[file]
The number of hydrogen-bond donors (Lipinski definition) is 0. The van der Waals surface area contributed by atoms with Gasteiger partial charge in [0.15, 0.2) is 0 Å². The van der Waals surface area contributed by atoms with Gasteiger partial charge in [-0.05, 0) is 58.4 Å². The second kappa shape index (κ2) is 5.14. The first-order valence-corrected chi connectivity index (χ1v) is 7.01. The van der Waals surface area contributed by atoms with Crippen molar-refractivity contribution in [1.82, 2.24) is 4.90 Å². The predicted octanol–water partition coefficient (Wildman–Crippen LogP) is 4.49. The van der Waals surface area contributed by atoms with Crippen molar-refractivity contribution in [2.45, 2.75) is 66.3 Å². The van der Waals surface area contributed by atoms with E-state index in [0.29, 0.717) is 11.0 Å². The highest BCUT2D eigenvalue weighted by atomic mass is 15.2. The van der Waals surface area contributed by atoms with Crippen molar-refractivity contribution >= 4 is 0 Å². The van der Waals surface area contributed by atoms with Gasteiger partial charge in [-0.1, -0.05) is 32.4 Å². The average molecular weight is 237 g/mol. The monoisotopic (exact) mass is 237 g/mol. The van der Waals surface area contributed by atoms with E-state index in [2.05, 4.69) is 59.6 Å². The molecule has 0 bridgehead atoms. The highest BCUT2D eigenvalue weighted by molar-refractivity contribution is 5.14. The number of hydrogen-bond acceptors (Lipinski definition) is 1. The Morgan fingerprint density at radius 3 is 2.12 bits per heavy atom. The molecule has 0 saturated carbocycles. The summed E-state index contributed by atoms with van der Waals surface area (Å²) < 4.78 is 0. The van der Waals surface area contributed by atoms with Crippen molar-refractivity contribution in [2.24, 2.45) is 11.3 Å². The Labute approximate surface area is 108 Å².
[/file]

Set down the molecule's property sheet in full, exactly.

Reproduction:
The number of hydrogen-bond donors (Lipinski definition) is 0. The van der Waals surface area contributed by atoms with Gasteiger partial charge in [0.15, 0.2) is 0 Å². The van der Waals surface area contributed by atoms with Gasteiger partial charge in [-0.05, 0) is 58.4 Å². The second kappa shape index (κ2) is 5.14. The first-order valence-corrected chi connectivity index (χ1v) is 7.01. The van der Waals surface area contributed by atoms with Crippen molar-refractivity contribution in [1.82, 2.24) is 4.90 Å². The predicted octanol–water partition coefficient (Wildman–Crippen LogP) is 4.49. The van der Waals surface area contributed by atoms with Crippen molar-refractivity contribution in [2.45, 2.75) is 66.3 Å². The van der Waals surface area contributed by atoms with E-state index in [0.29, 0.717) is 11.0 Å². The highest BCUT2D eigenvalue weighted by atomic mass is 15.2. The van der Waals surface area contributed by atoms with Crippen molar-refractivity contribution >= 4 is 0 Å². The van der Waals surface area contributed by atoms with Gasteiger partial charge in [-0.1, -0.05) is 32.4 Å². The average molecular weight is 237 g/mol. The monoisotopic (exact) mass is 237 g/mol. The van der Waals surface area contributed by atoms with E-state index in [2.05, 4.69) is 59.6 Å². The molecule has 0 bridgehead atoms. The highest BCUT2D eigenvalue weighted by molar-refractivity contribution is 5.14. The number of hydrogen-bond acceptors (Lipinski definition) is 1. The Morgan fingerprint density at radius 3 is 2.12 bits per heavy atom. The molecule has 0 saturated carbocycles. The summed E-state index contributed by atoms with van der Waals surface area (Å²) < 4.78 is 0. The van der Waals surface area contributed by atoms with Crippen molar-refractivity contribution in [2.24, 2.45) is 11.3 Å². The Labute approximate surface area is 108 Å².